It’s interesting that AMEC’s integrated measurement framework didn’t figure in these results, despite it being an excellent (and free) tool and I’m told having been widely used within PR and comms. It is also the basis of an evaluation method, not just a set of guiding measurement principles…
The idea that one third of PR campaigns include absolutely no measurement is pretty mind blowing.
12% of PR professionals still use AVEs, which will no doubt cause some people to grab various AVE headlines, but I note it doesn’t say they are only using AVEs. The 12% are probably using them as part of a suite of measurement KPIs and they probably use them because their measurement provider supplies them to them! So, I’d suggest we all move on (in the UK anyway) from this fairly tired debate.
Much more worryingly is the stat that suggests that 33% of respondents do not use any evaluation methods at all! The idea that one third of PR campaigns include absolutely no measurement is pretty mind blowing.
The tasks that have increased in importance are digital, online communications, and reputation management, similar to previous PRCA censuses.
For the first time reputation management has taken over SEO. In 2016, 19% of respondents felt that reputation management had increased in importance, this figure increased to 22% in 2018.
There is a slight discrepancy across job roles and seniority levels. 31% of partners and board directors said that reputation management had increased in importance compared with 16% of account executives. Similarly, 71% of account managers said that digital had increased in importance, compared with 46% of board directors and partners.
29% of agencies are made up of people aged 11-25, this has not changed since the 2016 census. When cross-referenced with annual turnover, over half of these organisations have an annual turnover between £500,000 and £2.5 million.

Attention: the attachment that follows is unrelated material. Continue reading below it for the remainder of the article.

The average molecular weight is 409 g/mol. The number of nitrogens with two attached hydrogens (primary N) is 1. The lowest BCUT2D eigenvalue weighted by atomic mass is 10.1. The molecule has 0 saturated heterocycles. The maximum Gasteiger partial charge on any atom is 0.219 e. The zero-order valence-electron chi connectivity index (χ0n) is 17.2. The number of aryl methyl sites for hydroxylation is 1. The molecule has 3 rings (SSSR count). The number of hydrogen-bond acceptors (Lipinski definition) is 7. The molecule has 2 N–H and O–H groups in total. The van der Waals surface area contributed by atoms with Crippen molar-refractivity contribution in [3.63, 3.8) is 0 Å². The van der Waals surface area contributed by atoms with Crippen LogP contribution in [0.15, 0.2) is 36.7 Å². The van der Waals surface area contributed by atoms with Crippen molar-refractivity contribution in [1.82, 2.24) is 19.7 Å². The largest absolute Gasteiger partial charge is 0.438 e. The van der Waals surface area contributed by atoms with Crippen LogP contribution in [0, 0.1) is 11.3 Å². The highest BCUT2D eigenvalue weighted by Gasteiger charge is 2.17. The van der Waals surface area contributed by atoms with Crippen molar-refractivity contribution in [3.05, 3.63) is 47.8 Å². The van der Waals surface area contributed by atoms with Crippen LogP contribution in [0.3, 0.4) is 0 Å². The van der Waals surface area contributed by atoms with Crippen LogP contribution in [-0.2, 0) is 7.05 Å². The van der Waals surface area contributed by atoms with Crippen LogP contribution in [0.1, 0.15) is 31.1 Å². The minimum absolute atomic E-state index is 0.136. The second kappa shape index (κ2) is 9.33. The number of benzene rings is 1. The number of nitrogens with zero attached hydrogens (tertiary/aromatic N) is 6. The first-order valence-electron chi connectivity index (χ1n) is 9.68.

There has been a 24% increase in the number of people reporting that they work 45 hours a week.
The second largest category is organisations made up of 100-250 people, with 15% of respondents reporting that they work for companies of this size. 56% of these organisations have an annual turnover between £10 million and £25 million; and 39% of these organisations have an annual turnover of £25 million – £50 million.
PR professionals continue to work beyond their contracted hours of 35 hours a week. Most end up working for 45 hours a week. Only 14% of respondents say they actually work for 35 hours a week.
These figures have increased dramatically in the past two years, there has been a 24% increase in the number of people reporting that they work 45 hours a week.
On average, managing directors put in a lot more hours per week compared to their junior counterparts. Over 27% of managing directors say they end up working 55 hours a week. On average, 60% of account directors, account managers, and account executives work 45 hours a week.
It is a similar picture on the in-house side with 25% of directors stating that they work 55 hours a week. In contrast, around 50% of managers and executives work 45 hours a week.
Similarly, 41% of PR professionals make work-related calls or answer emails outside of work hours every day of the week.
The preferred form of flexible working amongst PR professionals is flexitime (flexible start and finish times) and working from home at least one day a week. 33% of the industry works flexibly in this way.
The ability to work from home at least once a week is usually reserved for senior employees, with 43% of managing directors and 52% of directors working from home at least once a week. In comparison, only 6% of account executives and 22% of junior executives do the same.
45% of PR professionals who have children also work from home at least once a week.
Overall, the average salary for all PR and communications professionals is £45,950. This is up slightly from £45,100. It is still nowhere close to £53,781, which was the average annual salary in 2013. I find it hard to correlate this stat with the reality in the market. Have salaries in PR really decreased by an average of £8,000 in the last five years? It’s hard to argue with these stats but it’s equally hard to understand the trend as it goes against the reality in the ultra-competitive PR talent market. It also goes against the reality that I hear from the market, especially when you consider 57% of respondents have had a pay rise in the last 12 months:
The average annual salary for agency professionals is £45,865, up from £44,805 in 2016. This figure is only slightly lower than the overall average salary for PR and communications professionals.
The average annual in-house salary is £46,078, this is significantly higher than the 2016 figure of £43,591.
39% of PR professionals have children or other dependants. Freelancers are the most likely to have dependants at 57%, owing to the flexible nature of their working life.
49% of men have children and dependants compared to 34% of women.